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Yair Bridge

Road Bridge (18th Century)

Site Name Yair Bridge

Classification Road Bridge (18th Century)

Alternative Name(s) River Tweed; Fairnilee Bridge; Fairnalie; Yair Bridge, Fairnilee

Canmore ID 54446

Site Number NT43SE 5

NGR NT 45815 32554

Datum OSGB36 - NGR


Ordnance Survey licence number 100057073. All rights reserved.
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Administrative Areas

  • Council Scottish Borders, The
  • Parish Caddonfoot
  • Former Region Borders
  • Former District Ettrick And Lauderdale
  • Former County Selkirkshire

Archaeology Notes

NT43SE 5 45815 32554

(NT 4581 3255) Yair Bridge (NAT)

OS 6" map (1971)


Scottish Records Office: GD 157/821

Payment of Harden's subscription of £10.10.0.

Cash book. c1762.

(Undated) information in NMRS.

Yair Bridge, of three arches, carries the Edinburgh to Selkirk road over the River Tweed. The date of its construction is not recorded, but as the Act for the road was passed in 1764 it is reasonable to assume that the bridge dates from this time or perhaps a few years earlier. The masonry is random rubble, apart from the bases of the piers and abutments, which are block in course. The total span is 146 ft and the span of each arch 42 ft, the head- way over the river being 22 ft. The width between the parapets is 13 ft 9 ins; there is no footway, but a refuge is provided on either side over each pier.

RCAHMS 1957, visited 1948.

(Location cited as NT 458 325). Yair Bridge, Fairnilee: mid 18th century. A handsome 3-span rubble bridge, with segmental arches and triangular cutwaters extended upwards to form pedestrian refuges.

J R Hume 1976.

This bridge carries the A707 public road across the River Tweed, which here forms the boundary between the parishes of Caddonfoot (to the N) and Selkirk (to the S).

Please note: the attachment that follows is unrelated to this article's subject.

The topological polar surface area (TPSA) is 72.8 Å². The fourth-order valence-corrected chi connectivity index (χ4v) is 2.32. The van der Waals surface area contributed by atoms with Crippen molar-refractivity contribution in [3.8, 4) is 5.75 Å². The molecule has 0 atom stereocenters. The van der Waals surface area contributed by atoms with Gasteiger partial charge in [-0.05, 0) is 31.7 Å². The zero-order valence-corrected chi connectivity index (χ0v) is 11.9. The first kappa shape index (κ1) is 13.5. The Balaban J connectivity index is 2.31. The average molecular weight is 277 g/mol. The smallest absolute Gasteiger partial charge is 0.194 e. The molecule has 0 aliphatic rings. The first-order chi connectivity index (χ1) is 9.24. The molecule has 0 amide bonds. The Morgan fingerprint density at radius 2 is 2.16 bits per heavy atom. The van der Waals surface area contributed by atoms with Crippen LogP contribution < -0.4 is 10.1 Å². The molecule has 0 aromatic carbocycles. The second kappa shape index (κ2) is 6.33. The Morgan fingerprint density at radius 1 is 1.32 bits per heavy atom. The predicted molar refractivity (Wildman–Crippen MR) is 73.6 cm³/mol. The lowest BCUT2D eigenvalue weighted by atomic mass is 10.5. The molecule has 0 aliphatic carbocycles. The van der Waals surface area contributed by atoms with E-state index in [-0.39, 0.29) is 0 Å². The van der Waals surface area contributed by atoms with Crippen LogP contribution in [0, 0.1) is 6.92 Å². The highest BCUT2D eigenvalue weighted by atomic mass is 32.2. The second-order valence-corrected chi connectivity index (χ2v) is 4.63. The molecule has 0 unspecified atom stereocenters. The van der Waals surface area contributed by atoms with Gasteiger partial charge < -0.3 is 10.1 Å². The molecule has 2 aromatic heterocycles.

The location assigned to this record indicates the centre of the span.

Information from RCAHMS (RJCM), 23 January 2005.


Photographic Survey (1941)

Photographic survey of Yair Bridge, Selkirkshire, for the National Buildings Record Scottish Council in 1941.

Publication Account (2007)

A substantial three-span rubble masonry bridge over the Tweed west of Melrose built in 1762. It was rebuilt above the arch rings in 1987–88 incorporating reinforced concrete relieving arches and mass concrete. Although much of the original stone was re-used as facing, this picturesque bridge is not as authentic as its appearance now implies.

R Paxton and J Shipway 2007

Reproduced from 'Civil Engineering heritage: Scotland - Lowlands and Borders' with kind permission from Thomas Telford Publishers.

Sbc Note (15 April 2016)

Visibility: Standing structure or monument.

Information from Scottish Borders Council

Note (15 November 2019)

A member of the public has informed HES that the Act referred to in the text was passed in 1768, not 1764. ("An Act for repairing several roads leading through the County of Selkirk). The text of the Act infers that the bridge already existed by that date, raising the question of how it was authorised and funded in advance of the turnpike road. The text of the Act mentions Fairnelie (Fairnilee today) which is a property on the north side of the bridge.

Information submitted to HES (SIH) by a member of the public,

15 November 2019


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